DALLAS — April Watson was first introduced to hemp as she was researching viable options for her son who has autism. Seven years later, she's opened up one shop and is close to opening another.
She owns a hemp-infused coffee and tea shop in Bishop Arts appropriately named The Weed Spot.
"The definition of the word 'weed' is the plant that grows and thrives in places it's not wanted," said Watson.
And not-wanted is the way April feels now when the Texas Department of State Health Services classified Delta 8 as a controlled substance. Delta 8 is a very popular cannabis extract and mainly for its somewhat intoxicating effect.
Delta 8-THC produces euphoric effects that are closer to but milder than those of Delta 9-THC.
"I suspect they're threading a very fine line," said attorney George Milner of Milner-Finn. He argued and won a huge federal case involving CBD several years ago.
April tells us the Delta 8 products which include vape pens, edibles and oils are between 60% and 70% of her business.
"Probably close to $15,000 dollars a week," she told WFAA.
For now, April says she's taking Delta 8 off the shelves but argues State Health Services has no powers to enforce this new designation.
"This regulatory agency does not have the authority to determine Texas law. Their opinion would persuasive and might persuade some local D.A.," said Milner. George would advise owners not to sell the product in the event an ambitious aggressive district attorney calls on local police to enforce.
"You start to worry about your business because people depend on us for quality, healthy, and organic, products," said Watson.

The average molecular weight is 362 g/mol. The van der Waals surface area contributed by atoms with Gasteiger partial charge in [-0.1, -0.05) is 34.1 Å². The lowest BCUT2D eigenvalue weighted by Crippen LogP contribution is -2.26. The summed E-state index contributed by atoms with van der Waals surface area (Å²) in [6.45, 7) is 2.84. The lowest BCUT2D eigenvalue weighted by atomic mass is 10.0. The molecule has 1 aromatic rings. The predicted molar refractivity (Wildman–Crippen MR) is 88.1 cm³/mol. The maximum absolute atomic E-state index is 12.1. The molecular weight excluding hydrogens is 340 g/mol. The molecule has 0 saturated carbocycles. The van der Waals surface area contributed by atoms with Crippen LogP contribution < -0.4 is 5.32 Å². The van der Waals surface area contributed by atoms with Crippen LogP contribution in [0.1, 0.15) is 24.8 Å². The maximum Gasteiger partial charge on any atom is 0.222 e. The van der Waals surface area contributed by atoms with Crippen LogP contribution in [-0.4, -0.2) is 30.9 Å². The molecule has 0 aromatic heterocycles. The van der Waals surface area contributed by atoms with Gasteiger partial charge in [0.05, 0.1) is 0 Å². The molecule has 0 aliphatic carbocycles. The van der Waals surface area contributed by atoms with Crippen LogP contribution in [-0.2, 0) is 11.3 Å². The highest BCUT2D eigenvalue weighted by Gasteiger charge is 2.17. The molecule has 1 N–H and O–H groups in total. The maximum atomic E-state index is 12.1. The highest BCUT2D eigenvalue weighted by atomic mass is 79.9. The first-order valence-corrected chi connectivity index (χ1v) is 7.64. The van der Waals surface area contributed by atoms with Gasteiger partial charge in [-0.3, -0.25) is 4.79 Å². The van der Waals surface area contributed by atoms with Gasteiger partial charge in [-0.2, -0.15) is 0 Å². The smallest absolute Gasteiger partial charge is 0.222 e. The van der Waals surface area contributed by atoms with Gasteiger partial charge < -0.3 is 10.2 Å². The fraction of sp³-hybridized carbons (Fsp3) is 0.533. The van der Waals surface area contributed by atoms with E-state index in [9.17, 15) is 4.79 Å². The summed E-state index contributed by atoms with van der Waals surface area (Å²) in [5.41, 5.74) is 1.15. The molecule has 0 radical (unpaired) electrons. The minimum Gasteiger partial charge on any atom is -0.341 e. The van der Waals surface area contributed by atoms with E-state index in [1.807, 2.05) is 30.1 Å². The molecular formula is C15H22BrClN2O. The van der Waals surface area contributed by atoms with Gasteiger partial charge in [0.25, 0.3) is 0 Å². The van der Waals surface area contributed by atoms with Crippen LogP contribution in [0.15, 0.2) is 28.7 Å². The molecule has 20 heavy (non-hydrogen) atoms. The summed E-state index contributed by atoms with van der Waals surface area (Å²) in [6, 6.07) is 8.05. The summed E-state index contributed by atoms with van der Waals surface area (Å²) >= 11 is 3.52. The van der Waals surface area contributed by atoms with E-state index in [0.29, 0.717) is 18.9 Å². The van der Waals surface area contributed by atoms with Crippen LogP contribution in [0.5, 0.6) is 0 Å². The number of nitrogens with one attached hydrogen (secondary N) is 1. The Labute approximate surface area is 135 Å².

Like Watson. multiple sources have told WFAA that many Texas owners in the CBD/THC world are exploring legal options.
WFAA received the following statement from DSHS late Thursday:
"On the DEA’s current list of Controlled Substances, Delta-8 is specifically named as one of the Tetrahydrocannabinols on Schedule I. DSHS has not made any changes to the Controlled Substances schedule related to THC since March 2021. THC was already on Texas’ Schedule I when the Legislature gave scheduling authority to the Commissioner of Health in 1989, and it has remained on Schedule I since that time.
In September 2020, the Commissioner objected to August 2020 DEA rule modifications to the extent that the new language may have allowed for the presence or addition of THCs aside from delta-9 THC. DSHS held a public hearing in October 2020 to allow for public comment in accordance with the law. We did not receive any public comment and the DEA’s rule modifications were not adopted in Texas.
HB 1325 defined consumable hemp products as containing hemp. Both the state and federal definition of hemp allow for .3% or less delta-9 THC. HB 1325 does not address any other isomer of THC.
DSHS has administrative enforcement authority over consumable hemp products. Law enforcement is responsible for investigating violations of the penal code."